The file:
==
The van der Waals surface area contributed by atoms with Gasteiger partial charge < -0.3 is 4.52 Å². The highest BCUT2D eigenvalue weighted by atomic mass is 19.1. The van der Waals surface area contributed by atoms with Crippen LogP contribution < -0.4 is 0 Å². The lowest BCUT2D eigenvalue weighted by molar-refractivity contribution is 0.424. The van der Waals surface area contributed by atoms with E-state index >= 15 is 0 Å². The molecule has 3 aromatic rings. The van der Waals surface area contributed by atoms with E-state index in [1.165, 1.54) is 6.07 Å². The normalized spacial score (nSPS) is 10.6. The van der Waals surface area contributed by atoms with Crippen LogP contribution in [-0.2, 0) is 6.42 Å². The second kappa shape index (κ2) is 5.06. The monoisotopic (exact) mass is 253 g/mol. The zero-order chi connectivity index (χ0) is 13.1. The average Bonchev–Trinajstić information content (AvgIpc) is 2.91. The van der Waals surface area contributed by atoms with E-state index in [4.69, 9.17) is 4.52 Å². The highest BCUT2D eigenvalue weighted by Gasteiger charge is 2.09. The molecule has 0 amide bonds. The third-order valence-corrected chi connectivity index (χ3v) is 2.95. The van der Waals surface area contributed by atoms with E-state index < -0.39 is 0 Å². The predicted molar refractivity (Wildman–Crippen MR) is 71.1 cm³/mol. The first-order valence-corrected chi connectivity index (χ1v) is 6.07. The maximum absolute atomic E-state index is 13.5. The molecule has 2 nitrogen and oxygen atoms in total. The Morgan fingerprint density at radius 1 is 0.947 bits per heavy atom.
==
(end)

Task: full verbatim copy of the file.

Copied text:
The van der Waals surface area contributed by atoms with Gasteiger partial charge < -0.3 is 4.52 Å². The highest BCUT2D eigenvalue weighted by atomic mass is 19.1. The van der Waals surface area contributed by atoms with Crippen LogP contribution < -0.4 is 0 Å². The lowest BCUT2D eigenvalue weighted by molar-refractivity contribution is 0.424. The van der Waals surface area contributed by atoms with E-state index >= 15 is 0 Å². The molecule has 3 aromatic rings. The van der Waals surface area contributed by atoms with E-state index in [1.165, 1.54) is 6.07 Å². The normalized spacial score (nSPS) is 10.6. The van der Waals surface area contributed by atoms with Crippen LogP contribution in [-0.2, 0) is 6.42 Å². The second kappa shape index (κ2) is 5.06. The monoisotopic (exact) mass is 253 g/mol. The zero-order chi connectivity index (χ0) is 13.1. The average Bonchev–Trinajstić information content (AvgIpc) is 2.91. The van der Waals surface area contributed by atoms with E-state index in [4.69, 9.17) is 4.52 Å². The highest BCUT2D eigenvalue weighted by Gasteiger charge is 2.09. The molecule has 0 amide bonds. The third-order valence-corrected chi connectivity index (χ3v) is 2.95. The van der Waals surface area contributed by atoms with E-state index < -0.39 is 0 Å². The predicted molar refractivity (Wildman–Crippen MR) is 71.1 cm³/mol. The first-order valence-corrected chi connectivity index (χ1v) is 6.07. The maximum absolute atomic E-state index is 13.5. The molecule has 2 nitrogen and oxygen atoms in total. The Morgan fingerprint density at radius 1 is 0.947 bits per heavy atom.